It’s natural to pray

A Christian Science perspective: Responding to the Monitor’s View ‘Why prayer appeals to Americans,’ the author shares how prayer has brought help and healing in her own life.

The recent Monitor editorial “Why prayer appeals to Americans” (CSMonitor.com) reminded me of how prayer has been an integral part of my life since I was a child. Not a day passes that I do not pray to God – acknowledging His presence, seeking His guidance, and thanking Him for His love and care. No matter where I am, I know that I can turn to God for the inspiration and understanding needed to feel His presence and accomplish whatever rightly has to be done.

I have found that my prayers have been most effective when they stem from a humble desire to understand more of the spiritual fact of God’s goodness and of our relationship to Him. Mary Baker Eddy, the Discoverer and Founder of Christian Science, writes: “Are we benefited by praying? Yes, the desire which goes forth hungering after righteousness is blessed of our Father, and it does not return unto us void” (“Science and Health with Key to the Scriptures,” p. 2).

The Bible teaches that we are all children of God. It says in Malachi: “Have we not all one father? hath not one God created us?” (2:10). And the first chapter of Genesis reveals that God created each one of us in His own image (see verses 26, 27). Since God is Spirit, we all are actually spiritual, naturally expressing divine good. We can never for a moment be separated from our heavenly Father, who loves and cares for His creation at all times.

Because this is our true identity, each of us has an innate ability to know God. When we yearn to understand and cherish our true, unchanging relationship to Him, we are naturally receptive to His healing messages, which bring inspiration and guidance.

During my senior year of college, I began applying for graduate school. It was a busy time academically, and I was feeling a great deal of stress. I remember thinking: “Father, I need Your help. I don’t know where to go, or which program to apply for.” I decided to pray about the situation and began by praying the Lord’s Prayer, which Christ Jesus gave to us (see Matthew 6:9-13). This prayer brings out God’s ability to care for us, including giving us “daily bread,” ideas that sustain and guide us.

As I sat at my desk, quietly praying, I felt a sense of peace and calm. The intense pressure I had been feeling just melted away. Unexpectedly, the idea came: “Why not go overseas for graduate school?”

I had never before considered doing this. As I continued to pray, it became clear what steps I should take and where I should go. Everything fell into place beautifully, and my time abroad was fruitful in many significant and unexpected ways. I’ve experienced the blessings of prayer, including physical healing, many other times throughout my life.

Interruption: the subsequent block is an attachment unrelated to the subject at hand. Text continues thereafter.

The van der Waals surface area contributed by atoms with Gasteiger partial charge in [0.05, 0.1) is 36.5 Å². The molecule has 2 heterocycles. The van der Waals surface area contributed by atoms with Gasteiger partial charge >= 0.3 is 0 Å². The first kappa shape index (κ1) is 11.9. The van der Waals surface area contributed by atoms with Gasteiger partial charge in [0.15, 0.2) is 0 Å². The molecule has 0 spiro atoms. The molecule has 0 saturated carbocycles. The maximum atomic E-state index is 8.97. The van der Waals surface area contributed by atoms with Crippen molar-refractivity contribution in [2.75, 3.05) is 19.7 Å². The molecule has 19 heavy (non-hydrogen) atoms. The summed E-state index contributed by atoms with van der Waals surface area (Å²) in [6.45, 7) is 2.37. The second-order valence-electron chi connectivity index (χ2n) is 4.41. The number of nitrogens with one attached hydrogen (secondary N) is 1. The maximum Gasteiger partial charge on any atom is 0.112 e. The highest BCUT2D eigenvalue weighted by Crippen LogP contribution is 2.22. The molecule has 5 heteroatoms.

It is heartening to know that individuals throughout the United States – as well as, certainly, the world – are turning to God in prayer for comfort, guidance, and healing. God’s plan for all His children is good, and His wisdom and love are truly all-encompassing. Prayer opens our thought to seeing and proving the presence of God and His goodness. This can bring untold blessings to individuals, and have a broader effect as well, helping to support and bring healing to our communities.

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Dear Reader,

About a year ago, I happened upon this statement about the Monitor in the Harvard Business Review – under the charming heading of “do things that don’t interest you”:

“Many things that end up” being meaningful, writes social scientist Joseph Grenny, “have come from conference workshops, articles, or online videos that began as a chore and ended with an insight. My work in Kenya, for example, was heavily influenced by a Christian Science Monitor article I had forced myself to read 10 years earlier. Sometimes, we call things ‘boring’ simply because they lie outside the box we are currently in.”

If you were to come up with a punchline to a joke about the Monitor, that would probably be it. We’re seen as being global, fair, insightful, and perhaps a bit too earnest. We’re the bran muffin of journalism.

But you know what? We change lives. And I’m going to argue that we change lives precisely because we force open that too-small box that most human beings think they live in.

The Monitor is a peculiar little publication that’s hard for the world to figure out. We’re run by a church, but we’re not only for church members and we’re not about converting people. We’re known as being fair even as the world becomes as polarized as at any time since the newspaper’s founding in 1908.

We have a mission beyond circulation, we want to bridge divides. We’re about kicking down the door of thought everywhere and saying, “You are bigger and more capable than you realize. And we can prove it.”

If you’re looking for bran muffin journalism, you can subscribe to the Monitor for $15. You’ll get the Monitor Weekly magazine, the Monitor Daily email, and unlimited access to CSMonitor.com.